Interesting facts about vegetables


Vegetables are parts of plants that are consumed by humans as food.

The term vegetable usually refers to the edible portions of certain herbaceous plants — roots, stems, leaves, flowers, fruit, or seeds.

These plant parts are either eaten fresh or prepared in a number of ways, usually as a savory, rather than sweet, dish.

Originally, vegetables were collected from the wild by hunter-gatherers and entered cultivation in several parts of the world, probably during the period 10,000 BC to 7,000 BC, when a new agricultural way of life developed.


Virtually all of the more important vegetables were cultivated among the ancient civilizations of either the Old or the New World and have long been noted for their nutritional importance.

As the birth of modern human civilizations, vegetables were identified as the sourced of great medicinal and nutritional power.

Vegetables are usually classified on the basis of the part of the plant that is used for food.

The root vegetables include beets, carrots, radishes, sweet potatoes, and turnips.

root vegetables

Stem vegetables include asparagus and kohlrabi.

Among the edible tubers, or underground stems, are potatoes.

The leaf and leafstalk vegetables include brussels sprouts, cabbage, celery, lettuce, rhubarb, and spinach.

Among the bulb vegetables are garlic, leeks, and onions.

garlic onion

The head, or flower, vegetables include artichokes, broccoli, and cauliflower.

The fruits commonly considered vegetables by virtue of their use include cucumbers, eggplant, okra, corn, squash, peppers, and tomatoes.

Seed vegetables are usually legumes, such as peas and beans.

Mushrooms, though belonging to the biological kingdom fungi, are also commonly considered vegetables.

Vegetables have vitamins A, B, C, D, minerals and carbohydrates.


The rare European white truffle is the world’s most expensive vegetable (if we considered mushroom as vegetables), with a price tag that can exceed 2,200 euros ($2,400) per 0.45 kilograms (1 pound).

Hop shoots are eaten like asparagus (and even look like one), but the difference is that these shoots are very rare. They only emerge once a year during the spring and disappear quickly, which makes it hard to harvest in the wild. Hops are the herbs of beers, and the part that brewers don’t use (the green tips of the hop plant) is called hop shoots. These are the 2nd most expensive vegetables in the world priced at 1,000 euros per kilogram, or about $1,100 per 2.2 pounds.

The 3rd most expensive vegetable in the world is the La Bonnotte variety of potato. It is grown on the French island of Noirmoutier and is the most expensive type of potato in the world. Having reached heights of around $600 per 1 kilogram (2.2 pounds), La Bonnotte potatoes are harvested three months after planting and picked before they reach maturity.


The word “vegetable” was first recorded in English in the early 15th century. It comes from Old French, and was originally applied to all plants; the word is still used in this sense in biological contexts. It derives from Medieval Latin vegetabilis “growing, flourishing” (i.e. of a plant), a semantic change from a Late Latin meaning “to be enlivening, quickening.”

The meaning of “vegetable” as a “plant grown for food” was not established until the 18th century. In 1767, the word was specifically used to mean a “plant cultivated for food, an edible herb or root.” The year 1955 saw the first use of the shortened, slang term “veggie”.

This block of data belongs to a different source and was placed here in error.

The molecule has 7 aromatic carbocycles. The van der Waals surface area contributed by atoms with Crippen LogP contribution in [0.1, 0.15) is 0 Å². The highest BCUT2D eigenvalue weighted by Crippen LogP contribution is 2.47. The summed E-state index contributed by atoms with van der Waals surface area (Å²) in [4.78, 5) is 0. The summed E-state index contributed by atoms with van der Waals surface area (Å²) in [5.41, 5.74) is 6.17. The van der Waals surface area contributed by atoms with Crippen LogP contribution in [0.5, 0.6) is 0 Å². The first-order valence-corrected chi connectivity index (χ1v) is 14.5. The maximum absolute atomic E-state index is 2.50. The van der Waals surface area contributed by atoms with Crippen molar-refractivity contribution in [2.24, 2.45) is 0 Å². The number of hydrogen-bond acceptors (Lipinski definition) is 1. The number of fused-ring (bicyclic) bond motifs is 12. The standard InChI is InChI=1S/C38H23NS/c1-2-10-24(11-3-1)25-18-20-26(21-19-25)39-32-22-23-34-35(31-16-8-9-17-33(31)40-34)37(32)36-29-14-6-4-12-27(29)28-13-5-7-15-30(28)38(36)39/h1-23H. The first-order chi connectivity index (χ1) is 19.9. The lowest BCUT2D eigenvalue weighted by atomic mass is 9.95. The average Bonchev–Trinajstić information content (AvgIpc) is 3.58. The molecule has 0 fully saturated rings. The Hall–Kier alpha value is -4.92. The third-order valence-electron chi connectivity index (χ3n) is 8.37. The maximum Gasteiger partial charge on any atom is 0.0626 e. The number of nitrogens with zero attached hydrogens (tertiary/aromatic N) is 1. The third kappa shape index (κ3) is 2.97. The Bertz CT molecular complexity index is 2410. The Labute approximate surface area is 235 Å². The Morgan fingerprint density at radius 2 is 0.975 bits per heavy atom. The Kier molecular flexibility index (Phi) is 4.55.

The merit of the ongoing question, “is it a fruit, or is it a vegetable?,” has even found its way before the bench of the United States Supreme Court which ruled unanimously in Nix v. Hedden, 1883, that a tomato is a vegetable for the purposes of 1883 Tariff Act even though botanically, a tomato is a fruit.


Tomatoes are the most popular vegetables in the world. It originated in the South American Andes around the area of modern day Peru and was first used as a food by the Aztec’s in Southern Mexico.

In Egypt, onions were considered to be an object of worship. The onion symbolized eternity to the Egyptians who buried onions along with their Pharaohs. The Egyptians saw eternal life in the anatomy of the onion because of its circle-within-a-circle structure.

Carrots were originally white or purple. The modern day orange carrot wasn’t cultivated until Dutch growers in the late 16th century took mutant strains of the purple carrot and gradually developed them into the sweet, plump, orange variety we have today.


First ancient civilization that truly incorporated garlic into their diet was Egypt. In 3rd millennium BC garlic was used not only by nobility, but also in medicine, religious rituals and was given to the slaves as a powerful source of strength.

Potatoes have almost all nutrients humans need to survive. To prove this, the Executive Director of the Washington State Potato Commission ate nothing but potatoes for 60 days.

Packages of 3 bell peppers , green, yellow and red are sometimes sold as “Traffic Light Peppers.”

bell peppers

Vitelotte also called Vitelotte noire is a gourmet French variety of blue-violet potato. It has been cultivated in France at least since the early 19th century.

Incidentally, the first documented use of the phrase “cool as a cucumber was in the poem “A New Song” by English poet and playwright John Gay in 1732.

The Greek philosopher Aristotle credited the clear voice of the partridge to a diet of leeks, while the Roman emperor Nero supposedly ate leeks everyday to make his voice stronger.

Buying and consuming seasonal vegetables means to eat in a healthy, correct and natural way.